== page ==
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All the latest news for European Business Summit 2014 - speakers, partners and new features for the next summit, including the EBS Launch Event

A federal judge has rejected an effort by American Airlines to quickly cut off benefits for many of its retirees. American, which is in bankruptcy, wants retirees who wish to keep their benefits to pay all the cost.

The ownership ties between a Utah bank and a Ghanaian company raise questions about the role of sanctions.

Monte dei Paschi di Siena is fighting to avoid nationalization and bracing for stress tests of its balance sheet by European regulators.

The bug that rattled the Internet last week exposed the paradox that some of the web’s most crucial coding depends on the efforts of volunteers.

The rise in shares in both Weibo, a Chinese microblogging service, and Sabre, a technology services provider, came after they scaled back the sizes of their offerings.

Paul J. Taubman has single-handedly accounted for $175 billion in deals over the last year, which has had Wall Street bankers buzzing with a mix of admiration and envy.

Some chief executives like to sugarcoat bad results, but the interim chief executive of the Co-operative Group felt no such need when reporting the firm’s results.

An investigation by New York authorities is part of a broad national crackdown on businesses seeking to turn a quick profit by exporting luxury cars from the United States to China.

Of all the major industrialized countries, only Germany and Japan have managed to return to their 2007 employment levels.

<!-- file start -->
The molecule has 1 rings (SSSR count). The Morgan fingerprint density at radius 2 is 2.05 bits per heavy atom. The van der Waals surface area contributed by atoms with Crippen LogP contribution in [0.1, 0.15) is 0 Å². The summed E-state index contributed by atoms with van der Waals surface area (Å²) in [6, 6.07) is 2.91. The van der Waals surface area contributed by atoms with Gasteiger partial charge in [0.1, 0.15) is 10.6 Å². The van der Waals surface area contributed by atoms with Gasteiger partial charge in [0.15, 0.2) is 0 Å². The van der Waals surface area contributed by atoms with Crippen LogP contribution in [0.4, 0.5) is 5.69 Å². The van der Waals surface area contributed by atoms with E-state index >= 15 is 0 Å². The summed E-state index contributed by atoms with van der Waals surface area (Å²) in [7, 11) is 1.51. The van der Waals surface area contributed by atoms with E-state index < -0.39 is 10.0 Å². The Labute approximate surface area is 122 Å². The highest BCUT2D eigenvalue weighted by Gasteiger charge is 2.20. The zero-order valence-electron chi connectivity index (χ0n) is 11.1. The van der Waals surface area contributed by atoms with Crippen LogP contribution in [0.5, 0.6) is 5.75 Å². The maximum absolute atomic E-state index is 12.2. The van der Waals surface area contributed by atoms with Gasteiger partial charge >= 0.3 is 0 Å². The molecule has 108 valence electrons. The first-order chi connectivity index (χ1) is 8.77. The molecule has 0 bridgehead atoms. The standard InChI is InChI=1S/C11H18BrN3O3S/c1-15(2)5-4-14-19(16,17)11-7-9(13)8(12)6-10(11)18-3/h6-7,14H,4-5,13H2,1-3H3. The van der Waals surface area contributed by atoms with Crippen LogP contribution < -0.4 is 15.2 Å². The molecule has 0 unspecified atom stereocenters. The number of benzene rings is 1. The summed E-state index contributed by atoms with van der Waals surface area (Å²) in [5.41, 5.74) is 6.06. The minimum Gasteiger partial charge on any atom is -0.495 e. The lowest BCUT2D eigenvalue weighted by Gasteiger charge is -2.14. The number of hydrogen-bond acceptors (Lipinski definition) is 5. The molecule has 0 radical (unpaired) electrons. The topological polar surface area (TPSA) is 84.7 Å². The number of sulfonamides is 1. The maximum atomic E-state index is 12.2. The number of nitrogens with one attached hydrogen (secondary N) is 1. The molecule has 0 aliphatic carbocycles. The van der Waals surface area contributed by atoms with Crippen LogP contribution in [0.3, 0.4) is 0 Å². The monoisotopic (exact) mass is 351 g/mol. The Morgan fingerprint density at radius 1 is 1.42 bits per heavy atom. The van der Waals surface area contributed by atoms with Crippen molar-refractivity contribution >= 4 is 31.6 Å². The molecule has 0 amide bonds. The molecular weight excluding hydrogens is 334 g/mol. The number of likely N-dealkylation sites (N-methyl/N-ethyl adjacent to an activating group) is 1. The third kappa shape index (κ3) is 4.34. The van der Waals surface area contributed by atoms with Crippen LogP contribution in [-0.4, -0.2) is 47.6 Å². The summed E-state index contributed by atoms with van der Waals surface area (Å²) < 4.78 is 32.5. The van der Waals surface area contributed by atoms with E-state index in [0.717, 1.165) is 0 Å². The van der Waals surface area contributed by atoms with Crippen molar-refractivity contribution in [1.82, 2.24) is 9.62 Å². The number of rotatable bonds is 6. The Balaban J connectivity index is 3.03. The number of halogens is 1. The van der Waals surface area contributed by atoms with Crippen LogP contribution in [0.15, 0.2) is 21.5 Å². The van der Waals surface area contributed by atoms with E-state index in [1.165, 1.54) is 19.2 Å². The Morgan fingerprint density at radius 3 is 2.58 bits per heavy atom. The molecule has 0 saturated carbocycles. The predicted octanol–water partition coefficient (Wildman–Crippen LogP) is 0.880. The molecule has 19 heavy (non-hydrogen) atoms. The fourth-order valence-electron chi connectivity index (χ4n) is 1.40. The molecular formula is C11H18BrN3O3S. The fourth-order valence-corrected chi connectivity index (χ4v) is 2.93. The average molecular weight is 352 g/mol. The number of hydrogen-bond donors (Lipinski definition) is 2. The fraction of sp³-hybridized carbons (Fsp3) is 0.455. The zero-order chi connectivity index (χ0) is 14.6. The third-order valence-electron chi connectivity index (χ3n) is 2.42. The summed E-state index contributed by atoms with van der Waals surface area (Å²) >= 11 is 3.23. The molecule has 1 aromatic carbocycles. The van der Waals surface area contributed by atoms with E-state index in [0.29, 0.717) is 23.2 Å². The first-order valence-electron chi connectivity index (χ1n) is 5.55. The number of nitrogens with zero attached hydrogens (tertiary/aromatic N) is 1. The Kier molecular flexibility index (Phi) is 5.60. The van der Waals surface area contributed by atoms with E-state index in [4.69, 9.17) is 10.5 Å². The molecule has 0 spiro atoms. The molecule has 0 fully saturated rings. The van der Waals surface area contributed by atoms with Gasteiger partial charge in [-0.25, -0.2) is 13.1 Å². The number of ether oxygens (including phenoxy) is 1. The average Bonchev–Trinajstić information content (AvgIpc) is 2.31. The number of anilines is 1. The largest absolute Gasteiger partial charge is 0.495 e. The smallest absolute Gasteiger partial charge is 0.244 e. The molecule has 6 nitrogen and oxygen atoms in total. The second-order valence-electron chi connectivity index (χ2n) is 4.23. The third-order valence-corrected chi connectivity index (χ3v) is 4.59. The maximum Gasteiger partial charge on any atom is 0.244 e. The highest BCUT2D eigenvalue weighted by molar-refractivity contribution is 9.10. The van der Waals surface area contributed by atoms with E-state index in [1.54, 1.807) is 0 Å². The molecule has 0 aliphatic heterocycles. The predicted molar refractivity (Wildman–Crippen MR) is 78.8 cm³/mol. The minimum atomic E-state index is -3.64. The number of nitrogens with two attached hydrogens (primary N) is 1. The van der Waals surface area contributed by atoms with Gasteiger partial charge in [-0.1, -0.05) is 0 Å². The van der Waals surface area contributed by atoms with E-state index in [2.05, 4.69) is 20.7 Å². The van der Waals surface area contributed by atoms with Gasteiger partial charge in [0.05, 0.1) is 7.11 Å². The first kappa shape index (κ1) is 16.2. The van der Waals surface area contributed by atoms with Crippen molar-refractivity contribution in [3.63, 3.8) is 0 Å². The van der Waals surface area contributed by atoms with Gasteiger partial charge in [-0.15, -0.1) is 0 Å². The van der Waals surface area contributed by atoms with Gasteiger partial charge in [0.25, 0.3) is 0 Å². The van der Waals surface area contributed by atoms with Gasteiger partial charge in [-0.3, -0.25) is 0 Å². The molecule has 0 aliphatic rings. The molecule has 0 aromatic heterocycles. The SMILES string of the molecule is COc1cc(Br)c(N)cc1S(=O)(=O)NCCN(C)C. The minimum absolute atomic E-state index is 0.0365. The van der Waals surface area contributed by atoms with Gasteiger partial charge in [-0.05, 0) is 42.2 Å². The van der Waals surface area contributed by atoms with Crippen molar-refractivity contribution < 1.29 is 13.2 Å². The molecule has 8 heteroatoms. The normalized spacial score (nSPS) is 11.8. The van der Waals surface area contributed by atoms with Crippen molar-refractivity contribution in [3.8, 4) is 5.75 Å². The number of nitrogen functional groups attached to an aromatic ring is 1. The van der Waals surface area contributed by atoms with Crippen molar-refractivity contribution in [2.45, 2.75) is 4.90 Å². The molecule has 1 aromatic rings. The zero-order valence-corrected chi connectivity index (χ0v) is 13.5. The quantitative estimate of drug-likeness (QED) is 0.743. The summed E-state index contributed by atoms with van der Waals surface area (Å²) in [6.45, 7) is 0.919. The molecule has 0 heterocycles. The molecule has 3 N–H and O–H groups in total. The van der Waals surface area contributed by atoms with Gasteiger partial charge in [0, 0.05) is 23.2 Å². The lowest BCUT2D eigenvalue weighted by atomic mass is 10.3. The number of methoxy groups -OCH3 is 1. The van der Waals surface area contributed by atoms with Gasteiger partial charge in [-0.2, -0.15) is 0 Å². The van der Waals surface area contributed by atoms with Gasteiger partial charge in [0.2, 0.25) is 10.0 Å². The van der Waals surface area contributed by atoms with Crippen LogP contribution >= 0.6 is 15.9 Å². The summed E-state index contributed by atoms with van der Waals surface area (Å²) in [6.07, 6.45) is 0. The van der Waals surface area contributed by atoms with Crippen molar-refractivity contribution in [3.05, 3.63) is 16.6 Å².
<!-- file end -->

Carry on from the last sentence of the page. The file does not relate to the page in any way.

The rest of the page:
Laboratoires Servier, the pharmaceutical company founded by Mr. Servier, was hailed as a champion of French business until its diabetes drug was withdrawn from the market.

The company’s global problems add to the bumps the company face in the United States, including opposition from taxi groups and driver complaints.

Companies across the globe have long tried to attract viewers to live Internet broadcasts, with X-rated sites the only real success stories. China appears to have cracked the code.

On April 15, as individual taxpayers file, taking a look at a few opportunities for corporations that they may find slightly irksome.

The presence of a United States-flagged aircraft in Iran is highly unusual these days, especially when it’s owned by a small Utah bank.

The suit, filed by several big record companies on Thursday, accuses Pandora of violating common-law copyright protections for songs made before 1972.

Rapid industrialization, agricultural mismanagement and metals production are all contributing to contamination that is raising alarms about food and physical health.

Under an agreement with a French regulator, the company will to make it easier for rivals to produce single-serving capsules for Nespresso machines.

“No point being all British and coy about it,” said the pensions minister, Steve Webb, who said an idea of life expectancy can aid financial planning.

To gain traction, many European tech founders often focus on their individual home markets, but that strategy is starting to change.

Michael Weatherly, a member of Parliament and adviser to Prime Minister David Cameron, says copyright owners will look to efforts beyond legislation.

Jason N. Ader, the chief investment officer of SpringOwl, is using a proxy battle to bring change to Bwin.Party, the British online gambling company.

The appointment comes as True[X], a venture capital-backed start-up, refreshes its board, bringing in industry expertise as it grows.

In a statement posted on its website, the Tokyo-based company said a local court had dismissed its request that it be allowed to try to rehabilitate its business.

Asian share markets inched higher on Thursday as dovish comments from the head of the U.S. Federal Reserve lifted Wall Street with while trade was light heading into the Easter holidays.

The bank posted a loss equivalent to $3.04 billion for its roller-coaster 2013.